Tuesday, May 5, 2015

In GWB case, editors' knowledge of legal system is a joke

The YMCA at Main and Passaic streets in Hackensack.


Despite the hundreds of hours his ass has been planted on a courtroom bench, Columnist Mike Kelly of The Record is no expert on federal criminal prosecutions.

In fact, only one of the three bylines on today's continuing front-page coverage of the George Washington Bridge lane-closure indictments carries with it any credibility (A-1).

Staff Writer Peter J. Sampson, who is assigned to cover the U.S. Attorney's Office and the U.S. Courthouse in Newark, is a former wire-service reporter who likely has covered hundreds of federal indictments and trails.

Still, today's banner headline isn't news to anyone familiar with federal prosecutions:

"Defense team may call Christie"

That was clear four long days ago, when Christie ally David Wildstein pleaded guilty to conspiring with the governor's aide and another Port Authority executive to close bridge access lanes in 2013 as part of a political vendetta against Fort Lee's Democratic mayor.

Defense lawyers for Bridget Anne Kelly and Bill Baroni would be fools not to call Christie, himself a former U.S. attorney, who continues to insist he had no knowledge of the scheme.

Otherwise, Kelly and Baroni, along with Wildstein, would have to take the fall for a fraud scheme that was the nastiest political dirty trick since Watergate.

'Oh, shit' moment

I am sure that Christie said "Oh, shit" to himself and called his high-priced lawyer on Friday as soon as he heard Wildstein repeat his January 2014 statement that "evidence exists" the GOP bully knew of the lane closings as they were happening.

Instead of pursuing the potential of a sitting governor and GOP presidential candidate being called as a witness at a Bridgegate fraud trial, Editor Martin Gottlieb jumped immediately to the governor's defense.

That was clear from Monday's idiotic banner headline:

"Sharp contrasts in GWB probe"

Gottlieb actually compared the federal criminal charges filed against the Bridgegate defendants after a 16-month investigation to a March 2014 report that exonerated Christie at a cost to the taxpayers of $7.5 million.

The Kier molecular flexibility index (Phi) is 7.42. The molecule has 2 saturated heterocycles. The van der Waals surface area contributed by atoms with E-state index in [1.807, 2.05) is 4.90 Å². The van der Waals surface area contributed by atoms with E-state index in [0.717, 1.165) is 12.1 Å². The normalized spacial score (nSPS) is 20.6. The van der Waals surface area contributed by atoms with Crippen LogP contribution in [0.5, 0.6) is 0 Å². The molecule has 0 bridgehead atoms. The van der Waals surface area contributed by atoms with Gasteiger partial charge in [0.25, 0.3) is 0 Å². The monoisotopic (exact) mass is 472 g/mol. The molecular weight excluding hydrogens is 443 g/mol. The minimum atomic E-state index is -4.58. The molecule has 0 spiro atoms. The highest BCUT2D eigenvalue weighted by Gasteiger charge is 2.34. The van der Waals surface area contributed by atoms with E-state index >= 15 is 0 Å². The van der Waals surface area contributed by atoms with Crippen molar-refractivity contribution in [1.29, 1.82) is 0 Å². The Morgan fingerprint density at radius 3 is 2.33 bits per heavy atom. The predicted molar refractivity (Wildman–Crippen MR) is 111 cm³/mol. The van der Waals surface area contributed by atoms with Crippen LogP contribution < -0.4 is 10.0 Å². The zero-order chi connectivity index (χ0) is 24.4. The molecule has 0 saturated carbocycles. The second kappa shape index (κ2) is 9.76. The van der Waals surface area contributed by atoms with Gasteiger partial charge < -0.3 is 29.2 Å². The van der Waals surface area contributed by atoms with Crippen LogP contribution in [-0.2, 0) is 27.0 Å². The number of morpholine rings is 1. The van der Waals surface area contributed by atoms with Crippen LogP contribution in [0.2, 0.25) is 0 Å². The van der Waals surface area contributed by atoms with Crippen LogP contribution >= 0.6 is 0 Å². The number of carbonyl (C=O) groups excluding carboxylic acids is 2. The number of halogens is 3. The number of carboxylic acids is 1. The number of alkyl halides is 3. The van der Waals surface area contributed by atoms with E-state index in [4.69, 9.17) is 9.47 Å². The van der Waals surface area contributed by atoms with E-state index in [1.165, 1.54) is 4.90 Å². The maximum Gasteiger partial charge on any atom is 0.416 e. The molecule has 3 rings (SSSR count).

That report -- from lawyer Randy Mastro -- was never even credible in the court of public opinion, but Christie could count on a clueless media to waste precious front page space and treat it as if were evidence.

'Fading' hopes

In one of the most negative Christie editorials I've seen, The Record notes the governor will be out of state again today and asks:

"When is Christie going to consistently show up at his day job, the one some people were so focused on his retaining in 2013 that they allegedly broke the law" (A-8)?

The edtorial also refers to the Mastro report as "a multimillion-dollar whitewash on the GWB scandal," making you wonder why it was regurgitated at such great length on Monday's Page 1.

Playing media

Christie continues to manage Gottlieb and other editors in the wake of the federal charges, just as the GOP  bully has since he took office in early 2010 and started waging war against the middle class.

NJ.com reports the governor has cancelled the weekly New Jersey town hall meetings he said he was going to attend.

And WNYC-FM, a New Jersey Public Radio station, puts Bridgegate legal costs to taxpayers and toll payers at nearly $10.7 million, if state, legislative, Port Authority and Fort Lee expenses are included.

Finally, a new Bridgegate poll released today found more than two in three New Jerseyans (69%) feel Christie has not been completely honest about what he knew.

And a majority of Garden State Republicans (52%) now believe he hasn't been completely honest.

More errors

On Sunday, The Record reported incorrectly that Pompton Lakes had already adopted its school budget (A-2).

A bigger error occurred in Brigid Harrison's Sunday opinion column, which referred to Richard Nixon as a former governor (Sunday's O-2).

An Eye on The Record reader noted Nixon ran for governor of California in 1962 and lost.

On Christie's lack of concern in reacting to the GWB charges, the political science and law professor said:

"The connection to the [Christie] administration is problematical for a presidential contender because it demonstrates either corruption and lying or an inability to manage staff -- not what voters are looking for in a president."

Why wasn't Harrison's column played on Page 1 -- instead of an endless stream of drivel from Charles Stile, Mike Kelly and other burned-out reporters?


An upbeat Business page story on McDonald's slumping sales reports the company "intends to stop buying chicken treated with antibiotics" (L-8).

The clueless Washington Port reporter says nothing about the low-quality, additive-filled beef on which McDonald's made its reputation.

Anyone foolish enough to eat at McDonald's would be happy with a guarantee the hamburgers don't contain cow feces.

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